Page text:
By Jo Twist
BBC News science and technology reporter
BT is starting its push into television with plans to offer TV over broadband.
Broadband TV will mean more choice and control of what we watch
As a telecoms company, BT is moving to a content distribution strategy, Andrew Burke, chief of BT's new Entertainment unit told the IPTV World Forum.
"We want to be an entertainment facilitator," he said on the opening day of the London conference.
The BBC is also trialling a service to play programmes over the net and has not ruled out offering it to non-licence fee payers overseas.
The corporation's Interactive Media Player (iMP) is its first foray into broadband TV - known as IPTV (Internet Protocol TV).
"We see several opportunities for delivering the type of content that normally broadcasters find it difficult to get to viewers," said BT's Andrew Burke.
With more people on broadband, and connection speeds increasing, telcos around the world are looking for new ways to make money from it.
Increased competition between net service providers, encouraged by Ofcom, has eroded BT's position in the market.
It is looking for a good return on its investment in the technology which has made broadband over ADSL a reality.
It also sees delivering TV over broadband as a way of getting high-definition (HD) content to people sooner than they will be able to get it through conventional, regular broadcasts.
The BBC's iMP has just finished successful technical trials and is set for much larger consumer trials later in 2005. Before it officially launches, the BBC must show the government how it offers value for money.
Delivering programmes over broadband offers clear public value, says the BBC, because it gives people more control, and more choice.
IPTV is a similar idea to VoIP services, like Skype.
Both use broadband net connections to carry information, like video and voice, in packets of data instead of conventional means.
Since it uses internet technology, IPTV could mean more choice of programmes, more, more interactivity, tailored programming, and more localised content outside of conventional satellite, digital cable, and terrestrial broadcasts.
It is all part of the larger changing TV technology landscape and, like personal digital video recorders (PVRs), gives people much more control over TV.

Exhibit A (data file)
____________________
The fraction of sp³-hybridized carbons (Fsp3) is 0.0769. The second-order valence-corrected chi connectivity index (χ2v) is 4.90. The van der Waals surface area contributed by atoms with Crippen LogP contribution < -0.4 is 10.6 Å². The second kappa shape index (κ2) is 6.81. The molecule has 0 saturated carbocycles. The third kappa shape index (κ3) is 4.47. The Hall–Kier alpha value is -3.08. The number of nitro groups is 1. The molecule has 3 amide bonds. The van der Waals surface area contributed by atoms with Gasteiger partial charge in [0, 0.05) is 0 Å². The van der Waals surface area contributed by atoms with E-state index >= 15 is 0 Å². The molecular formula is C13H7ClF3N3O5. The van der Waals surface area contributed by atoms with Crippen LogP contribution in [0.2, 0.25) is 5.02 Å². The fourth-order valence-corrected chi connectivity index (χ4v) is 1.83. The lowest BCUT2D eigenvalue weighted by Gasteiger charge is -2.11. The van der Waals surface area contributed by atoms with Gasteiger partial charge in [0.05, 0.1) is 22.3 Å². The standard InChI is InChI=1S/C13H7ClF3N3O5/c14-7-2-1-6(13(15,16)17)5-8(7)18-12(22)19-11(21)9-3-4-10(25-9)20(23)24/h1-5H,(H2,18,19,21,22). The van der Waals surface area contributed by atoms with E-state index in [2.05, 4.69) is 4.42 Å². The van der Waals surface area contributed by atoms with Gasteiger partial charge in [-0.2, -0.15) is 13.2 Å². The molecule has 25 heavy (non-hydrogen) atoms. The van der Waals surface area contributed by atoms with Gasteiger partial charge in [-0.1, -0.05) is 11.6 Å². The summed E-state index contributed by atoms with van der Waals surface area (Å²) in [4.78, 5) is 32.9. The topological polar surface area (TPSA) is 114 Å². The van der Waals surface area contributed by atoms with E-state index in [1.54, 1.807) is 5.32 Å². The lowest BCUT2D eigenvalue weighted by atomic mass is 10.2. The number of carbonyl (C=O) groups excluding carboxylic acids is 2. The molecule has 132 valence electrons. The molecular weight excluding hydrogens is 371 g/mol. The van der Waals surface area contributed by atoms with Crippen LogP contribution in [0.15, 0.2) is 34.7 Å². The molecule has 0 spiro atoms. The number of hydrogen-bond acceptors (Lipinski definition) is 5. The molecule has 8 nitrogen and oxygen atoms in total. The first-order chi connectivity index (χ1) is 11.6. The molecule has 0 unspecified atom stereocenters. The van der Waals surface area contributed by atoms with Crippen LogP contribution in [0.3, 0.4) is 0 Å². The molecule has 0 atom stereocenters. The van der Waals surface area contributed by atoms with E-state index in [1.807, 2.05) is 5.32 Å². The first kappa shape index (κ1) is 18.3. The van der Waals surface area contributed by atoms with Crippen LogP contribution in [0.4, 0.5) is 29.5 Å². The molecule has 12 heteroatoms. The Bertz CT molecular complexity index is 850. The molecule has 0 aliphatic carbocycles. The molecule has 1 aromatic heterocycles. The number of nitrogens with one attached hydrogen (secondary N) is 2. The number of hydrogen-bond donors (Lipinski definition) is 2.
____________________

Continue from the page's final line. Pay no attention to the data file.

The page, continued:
UK will lead digital TV take-up in Europe by 2008
Broadcasters see IPTV and PVRs as both as a threat and an opportunity.
The BBC recognises that TV over broadband is a reality and aims to innovate with it, said Rahul Chakkara, controller of BBCi's 24/7 interactive TV services.
The iMP is based on peer-to-peer technology, and lets people download programmes the BBC owns the rights to for up to seven days after broadcast.
"IPTV enables us to take back that programme to our audience at different times," said Mr Chakkara.
"So we can tell our audience that that programme they paid for [via the licence fee], they can access it any time they want."
It helps, said Mr Burke, that people are more au fait with terms like "digital", "interactive", now that digital TV reaches more than 56% of UK homes.
According to Benoit Joly from broadband telecoms firm Thales, 30% of Europe cannot get satellite TV or digital TV. They could get IPTV though.
Analysts say that IPTV will account for 10% of the digital TV market in Europe alone by the end of the decade.
What needs to happen now, agree analysts, is for connection speeds to be bumped up to handle the service; 20Mbps connections would be ideal.
BT does not see itself as a broadcaster of IPTV services, rather as an "enabler", said Mr Burke.
Its strategy is a "hybrid" approach, he explained, where over-the-air conventional broadcasts are supplemented with content over broadband.
The line you get the net through will also deliver TV and voice calls
Initially appealing to niche markets, like sports fans, it will widen out.
But IPTV could be used for home-monitoring, "pet cams", localised news services, and local authority TV, too says BT.
It even suggests that it could target those households in the UK that do not own a computer, 40% of the country.
Broadband to them would not be about data and the net - that could come later for them - but about cheap phone calls and more choice of TV programmes.
Home Choice already offers 10,000 hours of shows and channels, delivered over broadband to homes in London.
With a broadband net subscription, you can also get your TV and phone service.
Through content deals and partnerships, it offers satellite as well as terrestrial channels, and bespoke channels based on what viewers pick and choose from its catalogues.
It aims to expand nationally, but is seeing a lot of success with what it offers its 15,000 subscribers now, and aims to double uptake as well as reach by the summer.
Although still at a very early stage, IPTV is another application for broadband that underlines its growing prominence as a backbone network - another utility like electricity.